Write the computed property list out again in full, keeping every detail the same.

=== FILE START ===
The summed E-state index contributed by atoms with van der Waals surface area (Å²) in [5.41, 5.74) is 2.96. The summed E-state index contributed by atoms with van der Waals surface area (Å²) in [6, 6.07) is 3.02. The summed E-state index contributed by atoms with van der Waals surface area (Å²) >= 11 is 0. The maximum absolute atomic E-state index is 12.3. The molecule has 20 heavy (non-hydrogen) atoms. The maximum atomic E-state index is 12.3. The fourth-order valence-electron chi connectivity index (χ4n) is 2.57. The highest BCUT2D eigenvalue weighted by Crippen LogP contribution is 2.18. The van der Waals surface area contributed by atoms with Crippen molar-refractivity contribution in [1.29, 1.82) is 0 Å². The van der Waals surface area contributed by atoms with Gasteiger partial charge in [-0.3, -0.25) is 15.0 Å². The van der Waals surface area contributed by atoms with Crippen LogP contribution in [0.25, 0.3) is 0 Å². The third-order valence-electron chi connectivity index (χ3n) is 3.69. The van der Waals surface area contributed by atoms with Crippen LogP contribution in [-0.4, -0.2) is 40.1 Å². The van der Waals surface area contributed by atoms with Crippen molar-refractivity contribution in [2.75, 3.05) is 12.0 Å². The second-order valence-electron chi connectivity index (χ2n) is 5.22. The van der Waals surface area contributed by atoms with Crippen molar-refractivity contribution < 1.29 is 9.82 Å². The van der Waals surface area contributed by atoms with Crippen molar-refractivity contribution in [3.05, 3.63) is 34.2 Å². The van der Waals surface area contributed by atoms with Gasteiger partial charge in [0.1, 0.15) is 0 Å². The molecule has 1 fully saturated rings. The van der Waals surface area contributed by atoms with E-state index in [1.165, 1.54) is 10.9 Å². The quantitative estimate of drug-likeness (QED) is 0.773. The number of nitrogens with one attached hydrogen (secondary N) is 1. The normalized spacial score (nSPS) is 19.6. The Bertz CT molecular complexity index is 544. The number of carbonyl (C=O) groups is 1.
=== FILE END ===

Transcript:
The summed E-state index contributed by atoms with van der Waals surface area (Å²) in [5.41, 5.74) is 2.96. The summed E-state index contributed by atoms with van der Waals surface area (Å²) in [6, 6.07) is 3.02. The summed E-state index contributed by atoms with van der Waals surface area (Å²) >= 11 is 0. The maximum absolute atomic E-state index is 12.3. The molecule has 20 heavy (non-hydrogen) atoms. The maximum atomic E-state index is 12.3. The fourth-order valence-electron chi connectivity index (χ4n) is 2.57. The highest BCUT2D eigenvalue weighted by Crippen LogP contribution is 2.18. The van der Waals surface area contributed by atoms with Crippen molar-refractivity contribution in [1.29, 1.82) is 0 Å². The van der Waals surface area contributed by atoms with Gasteiger partial charge in [-0.3, -0.25) is 15.0 Å². The van der Waals surface area contributed by atoms with Crippen LogP contribution in [0.25, 0.3) is 0 Å². The third-order valence-electron chi connectivity index (χ3n) is 3.69. The van der Waals surface area contributed by atoms with Crippen LogP contribution in [-0.4, -0.2) is 40.1 Å². The van der Waals surface area contributed by atoms with Crippen molar-refractivity contribution in [2.75, 3.05) is 12.0 Å². The second-order valence-electron chi connectivity index (χ2n) is 5.22. The van der Waals surface area contributed by atoms with Crippen molar-refractivity contribution < 1.29 is 9.82 Å². The van der Waals surface area contributed by atoms with Crippen molar-refractivity contribution in [3.05, 3.63) is 34.2 Å². The van der Waals surface area contributed by atoms with Gasteiger partial charge in [0.1, 0.15) is 0 Å². The molecule has 1 fully saturated rings. The van der Waals surface area contributed by atoms with E-state index in [1.165, 1.54) is 10.9 Å². The quantitative estimate of drug-likeness (QED) is 0.773. The number of nitrogens with one attached hydrogen (secondary N) is 1. The normalized spacial score (nSPS) is 19.6. The Bertz CT molecular complexity index is 544. The number of carbonyl (C=O) groups is 1.